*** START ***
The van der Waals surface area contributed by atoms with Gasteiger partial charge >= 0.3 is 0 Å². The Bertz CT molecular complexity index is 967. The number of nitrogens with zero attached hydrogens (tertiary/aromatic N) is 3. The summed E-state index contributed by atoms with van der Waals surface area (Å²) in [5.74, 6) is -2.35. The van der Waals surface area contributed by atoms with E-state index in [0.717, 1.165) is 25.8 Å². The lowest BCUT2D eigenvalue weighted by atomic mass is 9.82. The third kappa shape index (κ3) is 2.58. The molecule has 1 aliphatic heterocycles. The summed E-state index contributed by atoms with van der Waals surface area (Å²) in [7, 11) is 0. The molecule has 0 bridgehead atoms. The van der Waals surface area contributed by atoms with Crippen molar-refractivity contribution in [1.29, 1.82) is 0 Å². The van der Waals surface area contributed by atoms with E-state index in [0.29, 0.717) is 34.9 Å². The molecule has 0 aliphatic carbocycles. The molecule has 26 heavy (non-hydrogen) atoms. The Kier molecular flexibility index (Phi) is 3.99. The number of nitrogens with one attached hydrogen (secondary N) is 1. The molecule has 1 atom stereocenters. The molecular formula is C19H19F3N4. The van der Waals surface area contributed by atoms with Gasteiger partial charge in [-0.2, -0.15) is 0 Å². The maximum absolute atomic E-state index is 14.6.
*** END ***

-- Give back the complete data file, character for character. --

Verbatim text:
The van der Waals surface area contributed by atoms with Gasteiger partial charge >= 0.3 is 0 Å². The Bertz CT molecular complexity index is 967. The number of nitrogens with zero attached hydrogens (tertiary/aromatic N) is 3. The summed E-state index contributed by atoms with van der Waals surface area (Å²) in [5.74, 6) is -2.35. The van der Waals surface area contributed by atoms with E-state index in [0.717, 1.165) is 25.8 Å². The lowest BCUT2D eigenvalue weighted by atomic mass is 9.82. The third kappa shape index (κ3) is 2.58. The molecule has 1 aliphatic heterocycles. The summed E-state index contributed by atoms with van der Waals surface area (Å²) in [7, 11) is 0. The molecule has 0 bridgehead atoms. The van der Waals surface area contributed by atoms with Crippen molar-refractivity contribution in [1.29, 1.82) is 0 Å². The van der Waals surface area contributed by atoms with E-state index in [0.29, 0.717) is 34.9 Å². The molecule has 0 aliphatic carbocycles. The molecule has 26 heavy (non-hydrogen) atoms. The Kier molecular flexibility index (Phi) is 3.99. The number of nitrogens with one attached hydrogen (secondary N) is 1. The molecule has 1 atom stereocenters. The molecular formula is C19H19F3N4. The van der Waals surface area contributed by atoms with Gasteiger partial charge in [-0.2, -0.15) is 0 Å². The maximum absolute atomic E-state index is 14.6.